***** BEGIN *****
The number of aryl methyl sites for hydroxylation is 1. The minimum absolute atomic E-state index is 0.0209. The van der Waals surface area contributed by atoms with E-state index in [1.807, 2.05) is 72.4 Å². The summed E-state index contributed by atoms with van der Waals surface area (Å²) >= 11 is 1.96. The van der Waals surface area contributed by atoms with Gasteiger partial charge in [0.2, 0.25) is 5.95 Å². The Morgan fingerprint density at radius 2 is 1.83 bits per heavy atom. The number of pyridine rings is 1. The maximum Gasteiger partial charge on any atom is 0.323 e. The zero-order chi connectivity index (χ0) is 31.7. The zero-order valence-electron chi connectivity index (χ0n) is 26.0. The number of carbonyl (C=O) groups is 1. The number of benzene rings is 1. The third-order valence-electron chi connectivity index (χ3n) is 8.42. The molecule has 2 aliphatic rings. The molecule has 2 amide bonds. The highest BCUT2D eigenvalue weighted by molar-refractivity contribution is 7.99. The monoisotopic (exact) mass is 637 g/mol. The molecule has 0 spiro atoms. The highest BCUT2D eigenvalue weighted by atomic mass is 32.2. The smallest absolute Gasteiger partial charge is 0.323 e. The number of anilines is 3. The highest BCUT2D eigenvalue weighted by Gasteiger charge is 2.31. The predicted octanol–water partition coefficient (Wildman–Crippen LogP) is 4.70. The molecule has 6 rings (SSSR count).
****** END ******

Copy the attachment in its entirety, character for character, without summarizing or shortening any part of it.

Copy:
The number of aryl methyl sites for hydroxylation is 1. The minimum absolute atomic E-state index is 0.0209. The van der Waals surface area contributed by atoms with E-state index in [1.807, 2.05) is 72.4 Å². The summed E-state index contributed by atoms with van der Waals surface area (Å²) >= 11 is 1.96. The van der Waals surface area contributed by atoms with Gasteiger partial charge in [0.2, 0.25) is 5.95 Å². The Morgan fingerprint density at radius 2 is 1.83 bits per heavy atom. The number of pyridine rings is 1. The maximum Gasteiger partial charge on any atom is 0.323 e. The zero-order chi connectivity index (χ0) is 31.7. The zero-order valence-electron chi connectivity index (χ0n) is 26.0. The number of carbonyl (C=O) groups is 1. The number of benzene rings is 1. The third-order valence-electron chi connectivity index (χ3n) is 8.42. The molecule has 2 aliphatic rings. The molecule has 2 amide bonds. The highest BCUT2D eigenvalue weighted by molar-refractivity contribution is 7.99. The monoisotopic (exact) mass is 637 g/mol. The molecule has 0 spiro atoms. The highest BCUT2D eigenvalue weighted by atomic mass is 32.2. The smallest absolute Gasteiger partial charge is 0.323 e. The number of anilines is 3. The highest BCUT2D eigenvalue weighted by Gasteiger charge is 2.31. The predicted octanol–water partition coefficient (Wildman–Crippen LogP) is 4.70. The molecule has 6 rings (SSSR count).